Background: The relationship between efavirenz use and suicidality is not well-defined.
Objective: To compare time to suicidality with efavirenz-containing versus efavirenz-free antiretroviral regimens for initial treatment of HIV.
Design: Participant-level data were analyzed from 4 AIDS Clinical Trials Group, antiretroviral-naive studies conducted from 2001 to 2010. Within each study, participants were randomly assigned to an efavirenz-containing (n = 3241) or efavirenz-free (n = 2091) regimen. (ClinicalTrials.gov: NCT00013520 [A5095], NCT00050895 [A5142], NCT00084136 [A5175], and NCT00118898 [A5202]).
Setting: AIDS Clinical Trials Group sites; 74% of participants enrolled in the United States.
Patients: Antiretroviral-naive participants.
Intervention: Efavirenz versus efavirenz-free regimens.
Measurements: Suicidality was defined as suicidal ideation or attempted or completed suicide. Groups were compared with a hazard ratio and 95% CI estimated from a Cox model, stratified by study.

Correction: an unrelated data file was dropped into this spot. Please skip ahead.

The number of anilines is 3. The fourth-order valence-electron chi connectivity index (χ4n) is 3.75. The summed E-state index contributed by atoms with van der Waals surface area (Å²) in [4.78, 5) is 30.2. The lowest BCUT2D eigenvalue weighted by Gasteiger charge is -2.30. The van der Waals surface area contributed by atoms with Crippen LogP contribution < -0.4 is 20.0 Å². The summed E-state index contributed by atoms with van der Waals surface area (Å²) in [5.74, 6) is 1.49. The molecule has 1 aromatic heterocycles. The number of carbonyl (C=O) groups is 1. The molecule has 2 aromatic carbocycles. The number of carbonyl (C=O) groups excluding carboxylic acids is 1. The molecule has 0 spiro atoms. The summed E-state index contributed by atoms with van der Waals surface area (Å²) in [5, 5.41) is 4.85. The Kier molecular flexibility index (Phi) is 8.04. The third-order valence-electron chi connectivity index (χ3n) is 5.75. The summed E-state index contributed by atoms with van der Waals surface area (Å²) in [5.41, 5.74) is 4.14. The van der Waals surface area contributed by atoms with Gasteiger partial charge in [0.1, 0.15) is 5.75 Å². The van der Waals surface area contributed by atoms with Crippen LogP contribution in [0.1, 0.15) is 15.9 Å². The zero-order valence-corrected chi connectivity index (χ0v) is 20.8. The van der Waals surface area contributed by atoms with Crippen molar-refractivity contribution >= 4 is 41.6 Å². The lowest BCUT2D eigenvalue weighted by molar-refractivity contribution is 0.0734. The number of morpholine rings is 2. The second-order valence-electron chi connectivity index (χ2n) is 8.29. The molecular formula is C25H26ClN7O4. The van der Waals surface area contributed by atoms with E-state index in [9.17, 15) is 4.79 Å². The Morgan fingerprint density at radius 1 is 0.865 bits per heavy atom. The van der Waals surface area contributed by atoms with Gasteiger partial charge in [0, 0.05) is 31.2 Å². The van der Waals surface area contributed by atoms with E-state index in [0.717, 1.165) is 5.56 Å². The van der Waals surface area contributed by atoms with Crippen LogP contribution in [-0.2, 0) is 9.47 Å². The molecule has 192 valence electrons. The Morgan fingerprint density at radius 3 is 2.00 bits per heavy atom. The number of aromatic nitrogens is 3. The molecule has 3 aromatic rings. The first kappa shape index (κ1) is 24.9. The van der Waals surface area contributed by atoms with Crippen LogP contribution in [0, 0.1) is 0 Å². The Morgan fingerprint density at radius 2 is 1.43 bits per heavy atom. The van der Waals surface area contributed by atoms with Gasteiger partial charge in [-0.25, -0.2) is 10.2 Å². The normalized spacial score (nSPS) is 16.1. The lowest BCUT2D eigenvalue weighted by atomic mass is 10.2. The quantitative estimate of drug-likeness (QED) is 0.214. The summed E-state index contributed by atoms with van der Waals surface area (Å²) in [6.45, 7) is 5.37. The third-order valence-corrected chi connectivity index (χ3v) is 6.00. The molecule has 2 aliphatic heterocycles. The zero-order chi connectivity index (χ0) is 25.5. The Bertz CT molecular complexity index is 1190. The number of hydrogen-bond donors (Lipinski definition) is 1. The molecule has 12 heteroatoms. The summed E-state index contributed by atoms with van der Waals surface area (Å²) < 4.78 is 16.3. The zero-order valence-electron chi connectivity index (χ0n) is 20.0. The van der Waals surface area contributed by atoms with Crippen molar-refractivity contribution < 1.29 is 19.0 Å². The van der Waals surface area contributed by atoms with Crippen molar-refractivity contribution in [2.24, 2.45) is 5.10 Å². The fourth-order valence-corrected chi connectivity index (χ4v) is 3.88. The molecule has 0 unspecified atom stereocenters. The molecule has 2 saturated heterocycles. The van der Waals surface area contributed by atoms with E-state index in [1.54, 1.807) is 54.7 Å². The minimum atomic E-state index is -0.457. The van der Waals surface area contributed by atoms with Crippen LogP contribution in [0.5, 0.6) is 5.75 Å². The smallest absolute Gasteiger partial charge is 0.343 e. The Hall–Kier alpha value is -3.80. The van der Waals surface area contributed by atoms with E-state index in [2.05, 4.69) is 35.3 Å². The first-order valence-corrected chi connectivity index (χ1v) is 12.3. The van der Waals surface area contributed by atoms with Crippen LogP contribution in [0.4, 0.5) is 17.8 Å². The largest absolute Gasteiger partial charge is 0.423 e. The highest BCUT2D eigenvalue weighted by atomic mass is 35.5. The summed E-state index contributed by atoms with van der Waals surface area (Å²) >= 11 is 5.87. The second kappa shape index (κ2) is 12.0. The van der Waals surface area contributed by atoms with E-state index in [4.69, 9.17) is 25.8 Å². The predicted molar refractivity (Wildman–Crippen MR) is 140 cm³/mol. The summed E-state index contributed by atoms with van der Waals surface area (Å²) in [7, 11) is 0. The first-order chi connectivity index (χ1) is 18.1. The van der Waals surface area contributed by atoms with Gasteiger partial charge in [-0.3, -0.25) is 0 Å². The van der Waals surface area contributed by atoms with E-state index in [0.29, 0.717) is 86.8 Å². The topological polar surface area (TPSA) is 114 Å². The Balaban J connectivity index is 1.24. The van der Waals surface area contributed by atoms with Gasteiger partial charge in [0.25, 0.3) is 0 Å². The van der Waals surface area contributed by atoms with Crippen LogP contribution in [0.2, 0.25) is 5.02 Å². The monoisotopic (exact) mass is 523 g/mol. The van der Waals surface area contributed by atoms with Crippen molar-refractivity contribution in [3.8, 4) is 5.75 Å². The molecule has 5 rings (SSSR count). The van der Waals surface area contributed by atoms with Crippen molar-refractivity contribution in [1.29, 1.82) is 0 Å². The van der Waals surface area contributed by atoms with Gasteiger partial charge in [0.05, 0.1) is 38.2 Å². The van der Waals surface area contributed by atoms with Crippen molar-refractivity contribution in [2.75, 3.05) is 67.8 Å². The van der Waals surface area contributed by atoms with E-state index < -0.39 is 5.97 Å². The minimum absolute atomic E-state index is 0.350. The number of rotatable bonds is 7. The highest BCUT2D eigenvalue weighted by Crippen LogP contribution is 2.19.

Results: Seventy-three percent of participants were men, the median age was 37 years, and 32% had documented psychiatric history or received psychoactive medication within 30 days before entering the study. Median follow-up was 96 weeks. Suicidality incidence per 1000 person-years was 8.08 (47 events) in the efavirenz group and 3.66 (15 events) in the efavirenz-free group (hazard ratio, 2.28 [95% CI, 1.27 to 4.10]; P = 0.006). Incidence of attempted or completed suicide was 2.90 (17 events) and 1.22 (5 events) in the efavirenz and efavirenz-free groups, respectively (hazard ratio, 2.58 [CI, 0.94 to 7.06]; P = 0.065). Eight suicides in the efavirenz group and 1 in the efavirenz-free group were reported.
Limitation: There was not a standardized questionnaire about suicidal ideation or attempt. Efavirenz was open-label in 3 of 4 studies.
Conclusion: Initial treatment with an efavirenz-containing antiretroviral regimen was associated with a 2-fold increased hazard of suicidality compared with a regimen without efavirenz.
Primary funding source: National Institutes of Health.